Brodie is just like any other one-and-a-half-year-old German Shepherd Border Collie mix — he loves getting muddy, playing tug-a-war, and snuggling up with his “hoomans”, Amanda Richter and Brad Ames.
Brodie looks a little different from other dogs though. When Brodie was 13 days old, his mom bit him on the head deforming his skull and altering his facial development. As a result, Brodie is partially blind and looks a little like a Picasso painting. But that hasn’t stopped him from living his best life and capturing the hearts of people around the world — he now has over 150 thousand followers on his Instagram, @BestBoyBrodie.
Richter suspects Brodie’s mom bit him in a moment of maternal aggression. “He might have gotten a bit too close to her food dish and just got a chomp on the head,” Richter told CBC Kids News.
Brodie’s original family had returned him to Old MacDonald Kennels at five months old, saying he was too hyper. When the shelter put his photos up to promote his adoption, people were obsessed. Richter and Ames were the first to visit him at the shelter and instantly fell in love. The couple saw 8-month-old Brodie at the shelter last September and took him home that same day. “He just really pulled on my heartstrings,” Richter said. “I just felt really sorry for him but at the same time, he looked like such a spunky little dog.”
From local pet stores in Alberta to news outlets around the world, folks have fallen in love with Brodie’s unconventional looks and energetic nature. Publications including People Magazine, the New York Post, LADbible, Daily Mail, CBS, and a TV broadcast in Argentina have all covered Brodie’s adoption story and his rise to internet fame. In response to the attention, Richter said, “It’s definitely a bit surprising but at the same time, it isn’t because I think people relate to him in a way that he’s kind of resilient to the things that have happened to him and he doesn’t care how he looks.”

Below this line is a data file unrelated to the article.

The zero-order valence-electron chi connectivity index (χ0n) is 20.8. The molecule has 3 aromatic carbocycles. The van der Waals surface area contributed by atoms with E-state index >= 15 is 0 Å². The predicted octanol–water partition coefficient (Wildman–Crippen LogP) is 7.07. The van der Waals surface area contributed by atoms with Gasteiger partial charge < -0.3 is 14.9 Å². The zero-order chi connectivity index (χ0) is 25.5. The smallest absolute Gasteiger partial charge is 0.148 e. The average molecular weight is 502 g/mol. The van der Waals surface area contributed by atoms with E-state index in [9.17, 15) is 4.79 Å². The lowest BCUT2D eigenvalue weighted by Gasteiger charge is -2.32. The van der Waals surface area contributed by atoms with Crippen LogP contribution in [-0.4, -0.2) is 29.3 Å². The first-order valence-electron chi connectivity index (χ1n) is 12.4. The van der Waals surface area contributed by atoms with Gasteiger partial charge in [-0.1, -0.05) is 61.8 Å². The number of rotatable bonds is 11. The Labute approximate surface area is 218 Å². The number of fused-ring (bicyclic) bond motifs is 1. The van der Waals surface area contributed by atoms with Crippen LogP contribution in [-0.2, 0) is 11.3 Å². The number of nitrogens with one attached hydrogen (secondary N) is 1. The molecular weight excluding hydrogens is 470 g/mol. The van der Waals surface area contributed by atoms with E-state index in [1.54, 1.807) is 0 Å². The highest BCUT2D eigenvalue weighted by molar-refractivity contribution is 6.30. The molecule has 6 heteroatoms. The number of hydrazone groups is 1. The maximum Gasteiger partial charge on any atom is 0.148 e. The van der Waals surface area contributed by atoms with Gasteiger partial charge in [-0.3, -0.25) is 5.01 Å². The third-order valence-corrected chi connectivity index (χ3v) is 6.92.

Richter hopes Brodie’s popularity will help spread the word to adopt special needs dogs that might not fit the “perfect dog” mold. “They should give special needs dogs a chance, or dogs who may not be perfect, might look a little different or need a little extra attention,” Richter told Global News.
Brodie needs a little more care than your typical pup, with daily eye drops. He also can’t eat larger bones or dental sticks, so Richter and Ames brush his teeth regularly. In general, he needs just as much attention as any other energetic puppy for training, exercise, and love.
Since Richter and Ames got him, Brodie has been quick to learn tricks including sit pretty and play dead. He’s also taught himself how to open doors in the house so he can cause all sorts of mischief like getting into the recycling to play with boxes.
While Richter and Ames don’t take Brodie on hikes yet because they’re still working on leash training, the couple went camping at Abraham Lake with Brodie for the first time in June. “With it being his first camping trip, it didn’t go perfectly,” said Richter. “Once it started raining he got kind of rambunctious and he actually laid right down on top of the tent and folded it over so it was definitely a bit of a challenge.” However, Richter said Brodie loved being outside and playing by the lakeshore.
When the weather got stormy and windy while camping, the Rex Specs helped keep Brodie’s eyes safe from dust and flying particles — though they didn’t stop him from saying hi to the neighboring campsite when he was off-leash! So far, Brodie has mostly used his Rex Specs for sticking his head out the window to feel the wind in his fur, but Richter hopes he’ll use them on hikes and while swimming in the future.
Along with playing with his friends at the dog park, Brodie loves trying to get his older Pomeranian sister, Rosie, to play with him. Sometimes she’ll play along, but at five years old, Rosie isn’t always in the mood to tolerate Brodie’s endless energy. In an Instagram post, Richter wrote, “We never intended to have a giant version of Rosie, then Brodie came along.”